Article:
Orange Man Talking BubbleFor all of our marketing efforts and creative handiwork, sometimes engaging customers can be a real challenge. Even when our user profiles and psychographics hit the proverbial nail on the head, our work can miss the mark. This is not because of a lack of knowledge, but simply because the paradigm of customer engagement is shifting. Online channels, the new model of constant presence, and the need for creativity to cut through the din, are all contributors in an age where customer engagement can translate into better sales, better relationships, and a better marketing strategy. In this post, we’re helping you understand how to build your online engagement engine.


Starting the Conversation

Engagement comes in many forms, but perhaps the most effective means of doing so comes in the form of conversation. This doesn’t mean simply communicating with your customers; your marketing does that every day. What it means is leveraging the new rapid-response and feedback capabilities of the Internet to create a continuum of advertising and marketing that includes the customer in the process. While they certainly won’t be writing copy for you, the notion of involving your customers in the way your business presents itself allows your efforts to resonate in a way that drives both sales and return visits.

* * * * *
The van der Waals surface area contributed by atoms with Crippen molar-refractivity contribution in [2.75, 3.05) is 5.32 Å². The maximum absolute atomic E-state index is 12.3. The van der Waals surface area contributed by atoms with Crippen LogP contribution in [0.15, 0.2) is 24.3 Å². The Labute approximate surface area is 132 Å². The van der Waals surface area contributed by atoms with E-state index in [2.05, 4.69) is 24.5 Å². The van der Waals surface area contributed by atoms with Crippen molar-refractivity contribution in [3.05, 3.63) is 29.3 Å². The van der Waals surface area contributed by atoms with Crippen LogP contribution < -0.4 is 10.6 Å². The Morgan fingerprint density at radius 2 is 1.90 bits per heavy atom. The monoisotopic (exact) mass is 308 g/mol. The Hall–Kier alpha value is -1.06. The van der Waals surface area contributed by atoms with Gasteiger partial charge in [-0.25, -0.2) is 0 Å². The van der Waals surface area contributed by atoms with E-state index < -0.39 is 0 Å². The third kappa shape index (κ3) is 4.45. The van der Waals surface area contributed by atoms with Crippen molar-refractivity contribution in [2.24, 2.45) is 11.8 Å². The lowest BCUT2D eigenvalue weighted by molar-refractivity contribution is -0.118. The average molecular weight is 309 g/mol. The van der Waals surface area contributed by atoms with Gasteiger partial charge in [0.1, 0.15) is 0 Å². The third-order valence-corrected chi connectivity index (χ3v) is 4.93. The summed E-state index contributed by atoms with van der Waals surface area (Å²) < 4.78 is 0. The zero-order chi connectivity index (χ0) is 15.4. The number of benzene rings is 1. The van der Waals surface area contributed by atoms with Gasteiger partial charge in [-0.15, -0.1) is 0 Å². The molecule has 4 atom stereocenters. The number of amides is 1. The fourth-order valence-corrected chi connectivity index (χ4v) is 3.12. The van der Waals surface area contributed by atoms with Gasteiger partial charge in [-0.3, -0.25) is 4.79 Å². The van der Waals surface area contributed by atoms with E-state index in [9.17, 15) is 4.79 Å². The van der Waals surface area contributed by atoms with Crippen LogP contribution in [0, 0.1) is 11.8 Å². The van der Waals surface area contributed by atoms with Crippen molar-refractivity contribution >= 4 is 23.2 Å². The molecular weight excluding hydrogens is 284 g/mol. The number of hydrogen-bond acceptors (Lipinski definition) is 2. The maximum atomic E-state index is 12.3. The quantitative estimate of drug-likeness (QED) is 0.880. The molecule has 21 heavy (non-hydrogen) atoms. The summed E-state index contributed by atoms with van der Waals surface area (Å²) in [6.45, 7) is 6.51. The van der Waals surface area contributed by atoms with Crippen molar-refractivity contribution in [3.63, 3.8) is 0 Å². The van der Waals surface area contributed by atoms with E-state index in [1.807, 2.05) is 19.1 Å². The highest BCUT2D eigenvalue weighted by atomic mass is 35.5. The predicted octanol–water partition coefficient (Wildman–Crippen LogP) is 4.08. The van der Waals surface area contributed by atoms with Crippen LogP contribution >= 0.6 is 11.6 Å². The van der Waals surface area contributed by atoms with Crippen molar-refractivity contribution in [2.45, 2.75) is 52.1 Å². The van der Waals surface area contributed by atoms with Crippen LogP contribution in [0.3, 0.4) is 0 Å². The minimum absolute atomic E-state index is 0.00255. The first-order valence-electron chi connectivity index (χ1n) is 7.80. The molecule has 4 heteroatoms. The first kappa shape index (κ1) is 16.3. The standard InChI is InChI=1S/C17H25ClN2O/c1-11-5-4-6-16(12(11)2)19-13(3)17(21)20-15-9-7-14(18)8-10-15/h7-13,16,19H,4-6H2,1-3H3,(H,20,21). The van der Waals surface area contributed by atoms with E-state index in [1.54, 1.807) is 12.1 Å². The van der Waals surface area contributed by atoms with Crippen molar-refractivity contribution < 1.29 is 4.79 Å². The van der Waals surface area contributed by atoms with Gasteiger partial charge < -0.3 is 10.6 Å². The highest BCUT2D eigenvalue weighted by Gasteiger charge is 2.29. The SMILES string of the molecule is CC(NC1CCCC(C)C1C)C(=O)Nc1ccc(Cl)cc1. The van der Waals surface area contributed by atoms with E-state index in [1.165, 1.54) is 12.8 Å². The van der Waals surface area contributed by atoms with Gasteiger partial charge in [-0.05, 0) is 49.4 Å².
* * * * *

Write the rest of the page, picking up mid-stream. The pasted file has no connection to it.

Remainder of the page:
With Facebook and Twitter providing ample opportunities for communication, the greatest benefit to brands in the newly interconnected age is constant presence. When store hours are over and customers are sitting at home, you can still be a part of their experience by replying to comments on social networking, presenting informational and entertaining videos, and sharing photographs that strike an emotional chord. In this way, your brand never leaves the minds of the people you need most, which translates into better sales and increased advocacy.